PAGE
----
Last Friday, I had the opportunity to attend the Black Student Advising Centre’s annual Scholarship and Bursary Reception. This event celebrates students of African and Afro-Caribbean heritage from Dalhousie and the University of King’s College who received scholarships and bursaries in the 2021/22 academic year. What is especially touching about this event is that students celebrate their achievements alongside the staff, faculty, administrators, and donors who actively help enable their success. Celebrating students’ achievements alongside the donors who generously provide these bursaries reinforces what investment in equity can accomplish. Friday was the 10th year of this much-anticipated event, and I commend the staff at the Black Student Advising Centre for organizing it each year, but moreover, for their ongoing work to support our students.
The Schulich Leader Scholarships also celebrated its 10-year anniversary this fall and is another example of the immense impact philanthropy makes on our students’ ability to realize their potential. The Schulich Leader Scholarships are creating the next generation of Canadian technology innovators by providing scholarships to exceptional young minds in STEM fields. Because the scholarship covers all costs of an undergraduate degree, recipients can devote themselves to their studies full time and focus on achieving their ambitions. At Dalhousie, we were proud to welcome six new Schulich Leader Scholars this year. The generosity of the Schulich Leader Scholarships has already made a notable impact on Dalhousie’s students: we have hosted 28 inspiring Schulich Leader Scholars to date.
Earlier this week, we also learned that Dalhousie will be celebrating a record 186 U SPORTS Academic All-Canadians this year. To achieve Academic All-Canadian status, a student-athlete must attain a GPA of at least 3.5 and be registered as a full-time student. An impressive 69% of our student athletes earned Academic All-Canadian status this year. Not only do these students excel in athletics and academics, but many give back through volunteering in our community. We are humbled by the leadership these students display and the impact they are making here at Dalhousie and beyond. And of course, they too have a network of coaches, teammates, faculty, staff, and donors who, through their support, help our students excel.
In all these examples, these already remarkable students are further buoyed by support. It’s a critical investment made by many at the university and beyond.
Oct. 7, 2021
Dear Dal community,
The new academic year is well underway, and the return to in-person operations — while largely positive — has not been without its challenges here at Dalhousie and across the country.
Among such challenges are the unsanctioned street parties taking place near universities across Canada (and, indeed, North America) this fall, including in the neighbourhood surrounding Dalhousie’s Studley Campus. These massive illegal gatherings have hurt relationships between universities and neighbours, added unnecessary pressure to emergency services at a time when they are already overburdened, and caused damage to private and public property. In many cases, they have also happened in direct contravention of public health requirements meant to help manage the fourth wave of COVID-19.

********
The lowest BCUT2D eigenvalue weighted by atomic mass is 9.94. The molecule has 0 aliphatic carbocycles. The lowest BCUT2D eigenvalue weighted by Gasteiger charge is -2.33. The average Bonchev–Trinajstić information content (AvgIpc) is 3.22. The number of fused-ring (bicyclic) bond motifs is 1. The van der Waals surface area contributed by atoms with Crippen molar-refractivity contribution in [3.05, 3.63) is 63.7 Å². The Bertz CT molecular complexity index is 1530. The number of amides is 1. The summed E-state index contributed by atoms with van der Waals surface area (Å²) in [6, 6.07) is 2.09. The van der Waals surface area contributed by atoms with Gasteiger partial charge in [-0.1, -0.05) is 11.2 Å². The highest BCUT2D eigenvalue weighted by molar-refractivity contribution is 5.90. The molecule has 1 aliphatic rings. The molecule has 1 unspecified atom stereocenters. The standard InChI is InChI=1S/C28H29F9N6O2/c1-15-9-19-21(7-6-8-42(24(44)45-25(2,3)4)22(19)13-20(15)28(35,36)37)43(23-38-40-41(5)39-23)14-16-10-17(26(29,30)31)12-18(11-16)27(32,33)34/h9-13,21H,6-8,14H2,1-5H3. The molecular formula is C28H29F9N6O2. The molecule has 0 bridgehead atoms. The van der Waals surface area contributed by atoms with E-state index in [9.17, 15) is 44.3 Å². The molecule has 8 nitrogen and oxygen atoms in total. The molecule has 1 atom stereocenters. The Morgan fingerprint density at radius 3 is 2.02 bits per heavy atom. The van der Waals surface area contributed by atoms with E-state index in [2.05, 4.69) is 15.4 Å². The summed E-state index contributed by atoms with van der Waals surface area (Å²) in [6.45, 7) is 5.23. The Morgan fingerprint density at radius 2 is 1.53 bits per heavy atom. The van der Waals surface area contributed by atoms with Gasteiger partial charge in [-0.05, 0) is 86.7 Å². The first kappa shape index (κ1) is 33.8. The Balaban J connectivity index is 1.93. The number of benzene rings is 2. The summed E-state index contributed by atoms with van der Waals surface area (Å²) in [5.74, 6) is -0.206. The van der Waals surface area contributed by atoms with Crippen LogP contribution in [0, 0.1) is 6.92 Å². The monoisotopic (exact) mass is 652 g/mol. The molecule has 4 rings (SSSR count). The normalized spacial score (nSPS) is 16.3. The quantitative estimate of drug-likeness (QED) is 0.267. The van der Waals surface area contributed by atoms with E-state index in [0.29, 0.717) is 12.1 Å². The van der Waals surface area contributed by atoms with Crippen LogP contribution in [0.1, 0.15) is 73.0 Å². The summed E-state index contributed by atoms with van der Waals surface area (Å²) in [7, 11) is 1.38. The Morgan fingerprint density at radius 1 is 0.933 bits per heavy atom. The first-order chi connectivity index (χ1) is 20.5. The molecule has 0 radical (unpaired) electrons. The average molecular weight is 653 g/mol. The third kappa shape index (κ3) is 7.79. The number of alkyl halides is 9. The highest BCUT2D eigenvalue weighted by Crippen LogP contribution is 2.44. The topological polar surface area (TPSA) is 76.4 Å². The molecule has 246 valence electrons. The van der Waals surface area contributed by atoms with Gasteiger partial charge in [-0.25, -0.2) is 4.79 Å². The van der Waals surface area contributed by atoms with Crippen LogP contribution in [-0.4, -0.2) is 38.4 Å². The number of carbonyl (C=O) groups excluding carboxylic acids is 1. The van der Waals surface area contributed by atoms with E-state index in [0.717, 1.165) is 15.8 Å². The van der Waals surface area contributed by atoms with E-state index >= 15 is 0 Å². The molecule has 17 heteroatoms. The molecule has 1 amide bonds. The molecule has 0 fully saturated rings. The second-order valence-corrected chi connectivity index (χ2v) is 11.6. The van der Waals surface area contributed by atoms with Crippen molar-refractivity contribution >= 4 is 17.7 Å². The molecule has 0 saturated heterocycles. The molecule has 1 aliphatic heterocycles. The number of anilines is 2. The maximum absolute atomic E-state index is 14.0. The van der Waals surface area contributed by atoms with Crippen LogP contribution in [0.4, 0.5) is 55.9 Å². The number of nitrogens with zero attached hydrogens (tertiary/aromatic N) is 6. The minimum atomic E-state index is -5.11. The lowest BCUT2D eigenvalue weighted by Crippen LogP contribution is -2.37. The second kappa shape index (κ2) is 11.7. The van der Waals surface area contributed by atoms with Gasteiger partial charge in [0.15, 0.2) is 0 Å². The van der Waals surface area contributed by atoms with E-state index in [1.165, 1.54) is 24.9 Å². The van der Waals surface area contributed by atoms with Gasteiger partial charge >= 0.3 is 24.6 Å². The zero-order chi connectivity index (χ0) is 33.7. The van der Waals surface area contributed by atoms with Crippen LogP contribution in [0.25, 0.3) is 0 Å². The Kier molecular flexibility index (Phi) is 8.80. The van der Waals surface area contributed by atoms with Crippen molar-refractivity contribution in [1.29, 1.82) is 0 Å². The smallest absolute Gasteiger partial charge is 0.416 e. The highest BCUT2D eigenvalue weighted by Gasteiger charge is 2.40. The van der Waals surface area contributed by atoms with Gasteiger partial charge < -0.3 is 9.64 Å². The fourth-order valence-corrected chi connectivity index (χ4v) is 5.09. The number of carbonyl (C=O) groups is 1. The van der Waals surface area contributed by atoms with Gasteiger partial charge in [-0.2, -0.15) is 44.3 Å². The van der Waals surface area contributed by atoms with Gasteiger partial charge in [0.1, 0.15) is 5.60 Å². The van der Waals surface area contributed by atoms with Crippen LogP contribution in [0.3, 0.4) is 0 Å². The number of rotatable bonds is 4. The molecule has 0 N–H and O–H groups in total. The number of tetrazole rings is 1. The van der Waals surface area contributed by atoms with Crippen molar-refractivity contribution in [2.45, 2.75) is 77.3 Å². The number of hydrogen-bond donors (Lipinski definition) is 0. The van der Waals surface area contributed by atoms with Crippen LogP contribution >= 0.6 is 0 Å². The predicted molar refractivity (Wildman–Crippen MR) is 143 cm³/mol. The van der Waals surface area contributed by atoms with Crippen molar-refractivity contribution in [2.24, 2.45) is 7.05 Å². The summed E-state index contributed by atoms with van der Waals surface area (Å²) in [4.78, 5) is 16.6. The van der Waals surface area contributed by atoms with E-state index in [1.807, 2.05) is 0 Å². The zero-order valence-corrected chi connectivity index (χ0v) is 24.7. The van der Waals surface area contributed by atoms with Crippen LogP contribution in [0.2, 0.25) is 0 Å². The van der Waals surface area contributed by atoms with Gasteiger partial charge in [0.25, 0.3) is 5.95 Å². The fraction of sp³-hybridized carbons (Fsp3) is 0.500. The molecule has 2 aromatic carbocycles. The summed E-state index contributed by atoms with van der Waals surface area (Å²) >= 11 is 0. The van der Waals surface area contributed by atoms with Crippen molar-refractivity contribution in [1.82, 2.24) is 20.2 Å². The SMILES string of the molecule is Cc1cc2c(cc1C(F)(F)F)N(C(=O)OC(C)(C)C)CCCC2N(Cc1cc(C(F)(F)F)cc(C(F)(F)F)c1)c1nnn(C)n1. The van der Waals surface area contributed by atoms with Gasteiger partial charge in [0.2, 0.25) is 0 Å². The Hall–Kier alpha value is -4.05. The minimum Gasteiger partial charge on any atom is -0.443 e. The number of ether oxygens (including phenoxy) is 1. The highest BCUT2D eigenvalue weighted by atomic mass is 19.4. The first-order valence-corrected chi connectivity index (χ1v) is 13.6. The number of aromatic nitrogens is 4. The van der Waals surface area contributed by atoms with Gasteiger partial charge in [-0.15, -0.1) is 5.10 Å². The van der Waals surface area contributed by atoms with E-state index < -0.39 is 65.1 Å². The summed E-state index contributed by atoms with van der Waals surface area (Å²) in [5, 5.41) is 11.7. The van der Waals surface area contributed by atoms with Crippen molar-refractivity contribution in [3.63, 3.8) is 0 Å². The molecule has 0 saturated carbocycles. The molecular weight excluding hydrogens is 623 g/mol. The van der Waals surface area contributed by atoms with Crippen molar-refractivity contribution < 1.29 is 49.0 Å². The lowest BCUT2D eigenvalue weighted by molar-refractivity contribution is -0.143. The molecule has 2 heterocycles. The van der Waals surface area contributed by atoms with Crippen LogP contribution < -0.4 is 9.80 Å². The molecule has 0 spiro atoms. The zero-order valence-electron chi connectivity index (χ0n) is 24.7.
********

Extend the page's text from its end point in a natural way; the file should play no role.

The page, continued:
Of course — and it is commendable — the majority of students choose not to attend these parties, and not all who participate are in fact university students. Nevertheless, this has become a complex problem that universities, civic authorities and communities must reckon with. At Dalhousie, we recognize that we must do more, in partnership with students and other stakeholders, to proactively discourage these gatherings, create alternate programming for students to socialize and celebrate safely, and strengthen collaboration with our partners across the city to respond if events like these do occur.
All of us, perhaps especially young adults, have made great sacrifices to get to where we are today. This cohort of students has been uniquely impacted by the pandemic, missing out on important rites of passage like graduation ceremonies, life in residence, moving away from home, and gaining vital independence. However, behaviour that results in excessive drinking and public intoxication, personal injury, damage to property, makes neighbours feel unsafe, and puts stress on emergency services already at their limit is not a rite of passage — nor is it a right in any sense. It is not victimless. Most importantly, as we have seen in news headlines across the country, it puts everyone’s health and safety at risk.
One of the key features of our new strategic plan is its focus on civic engagement. This includes pursuing our global mission and ambitions with constant attention to our responsibility to play a role in the economic and social well-being and development of our communities. Co-opting the university’s name and colours for an unsanctioned event that actually does harm to our local community seriously undermines the shared aspirations that we are working towards as a university.
This is salient as we approach our fall Convocation season and celebrate our students’ achievements and this well-deserved milestone. Our greatest source of pride at Dalhousie is our graduates, who are globally minded citizens who make countless positive contributions in their communities here in Nova Scotia and around the world.